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Communications: ENGL 120: Semester Project

Resources to complete the ENGL 120 project.

Step One: Make Some Choices

Movie Poster for Freaky Friday from IMDB (2003) - get started with this assignment, you will need to choose a film and three interpersonal communication concepts that you can relate to your film. Consult your textbook or the Communications Concept Grid to find appropriate concepts, which may include self concept, culture, listening, nonverbal communication, or verbal communication.

For example, one concept I might choose for Freaky Friday (2003) is kinesics, which is a study of nonverbal body movements, gestures, and facial expressions. As you can see in the movie poster, the posture and facial expressions of the mother and daughter communicate who is trapped in which body.

Remember - you are looking for articles about the CONCEPT, not about the film. It's up to you to connect the information about your concepts to the film you have chosen. In this example, I'd want to look for an article about kinesics and then use the information from that article to help me make my argument that the posture and facial expressions of the characters are communicating who each person really is. The article itself will have nothing to do with Freaky Friday.



Using the Dwight Marvin Library

Newspapers / Magazines / Academic Articles

The Newspapers / Magazines / Academic Journals [5:16] video explains the difference between article types and provides examples.

Academic Journal Articles

Academic Journal Articles: By Professionals For Professionals

Academic Journal TitleScreen shot of academic articleScreen Shot of References Page

Academic journal articles are often identified by:

- Multiple authors - Academic affiliation of the authors (school they work for) - Abstract included (short summary of the article)
- Black and white - Few or no advertisements - Charts and graphs
- Extensive references/works cited - Lots of jargon or discipline specific language - Meant for professionals

Confused? 1.5 minute YouTube video from the University of Cincinnati about how to identify an academic article.

This chart will also help you figure out whether you are looking at a magazine article or an academic journal article.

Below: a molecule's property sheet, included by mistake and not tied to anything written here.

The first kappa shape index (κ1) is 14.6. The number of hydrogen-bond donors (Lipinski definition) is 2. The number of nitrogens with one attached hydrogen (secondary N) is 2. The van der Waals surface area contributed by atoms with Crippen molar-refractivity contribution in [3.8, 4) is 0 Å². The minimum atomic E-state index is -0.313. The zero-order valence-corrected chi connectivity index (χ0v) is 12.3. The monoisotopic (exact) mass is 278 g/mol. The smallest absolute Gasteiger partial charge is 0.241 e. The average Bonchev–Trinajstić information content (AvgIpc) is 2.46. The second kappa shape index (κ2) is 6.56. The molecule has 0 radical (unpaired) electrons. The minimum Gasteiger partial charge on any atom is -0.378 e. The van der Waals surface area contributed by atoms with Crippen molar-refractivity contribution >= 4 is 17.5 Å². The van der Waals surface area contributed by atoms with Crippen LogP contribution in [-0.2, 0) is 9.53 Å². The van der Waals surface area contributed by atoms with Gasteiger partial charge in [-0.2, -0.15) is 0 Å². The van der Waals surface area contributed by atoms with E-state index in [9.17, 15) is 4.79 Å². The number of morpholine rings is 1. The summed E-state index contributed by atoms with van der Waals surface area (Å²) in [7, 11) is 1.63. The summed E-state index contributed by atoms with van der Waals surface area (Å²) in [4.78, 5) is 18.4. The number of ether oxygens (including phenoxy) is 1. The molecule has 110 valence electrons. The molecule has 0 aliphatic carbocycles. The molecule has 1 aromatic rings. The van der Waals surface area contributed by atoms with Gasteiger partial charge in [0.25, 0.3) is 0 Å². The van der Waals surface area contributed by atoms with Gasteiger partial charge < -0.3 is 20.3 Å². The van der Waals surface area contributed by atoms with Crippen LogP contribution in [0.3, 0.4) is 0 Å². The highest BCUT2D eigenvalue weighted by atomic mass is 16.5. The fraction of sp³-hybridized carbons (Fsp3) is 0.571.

Some (but not all) academic articles undergo a peer-review process. This means that before an article is published, a panel of experts in the field review the article and ensure it has the highest quality.

Find an Academic (Peer Reviewed) Journal Article



Start on the Research Databases & Online Resources page and choose PsycARTICLES. For this paper, the Psychology databases work best, but you may also expand your search to include other database if you are having trouble finding articles.

PsycARTICLES choose databases

Click on the "Choose Databases" link to add Psychology and Behavioral Sciences Collection to your search. Now you're saving some time by searching two databases at once! If you are having trouble finding articles, you can try adding in some of our other databases to your search as well, including Academic Search Complete, Humanities Source, ERIC, or Social Sciences Full Text.

PsycARTICLES search screen

Set up your search to pull up what you need.

  • Since you are looking for an academic journal meant for professionals, search for the technical term. That's what a professional would use when discussing the concept. If you get too many articles, try using the "Select A Field" menu to only search in specific fields, like Title, for your term.
  • Limit your search to FULL TEXT by checking the box. Now you'll be able to read all of the articles that come up!
  • Limit your search by YEAR OR PUBLICATION or PUBLISHED DATE to retrieve articles that are published in the time frame specified by your instructor.
  • Limit your search to Scholarly (Peer Reviewed) Journals. Now you know all results will be Academic/Professional articles.

Too many articles returned? Try adding in another search term. For Freaky Friday, I might want to add words like mother or child.

Trouble searching? Try the EBSCO video tutorials for help setting up a search or reading an article. Or ask a librarian for help.

Finding Your Other Sources


What you need:

  • Additional Academic Articles 
  • Magazine Articles (hint: magazine articles are meant for the general public and would use more general terms - like "nonverbal communication" or "body language," instead of kinesics).

How to find them:


screen shot of EBSCO search results with date and source type highlighted


Website Evaluation

When you visit websites (as opposed to library databases), you will be responsible for evaluating the information you find and determining whether or not the information is credible. Try using the CRAP Test to look at the currency (date published), reliability (balanced? biased?), authority (why is the author qualified to write about this?), and purpose (are they selling you something? .org/.edu or .com?).

Publication Manual of the American Psychological Association

Citing Sources - APA

Cite Your Sources: APA Format
Click on the APA tab for guidelines, in-text citation help, and sample citations.

YouTube: APA Style 7th Edition - Student Paper Formatting
Video with instructions for setting up your paper in APA format

OWL APA Formatting and Style Guide
Excellent writing and style guidance from Purdue University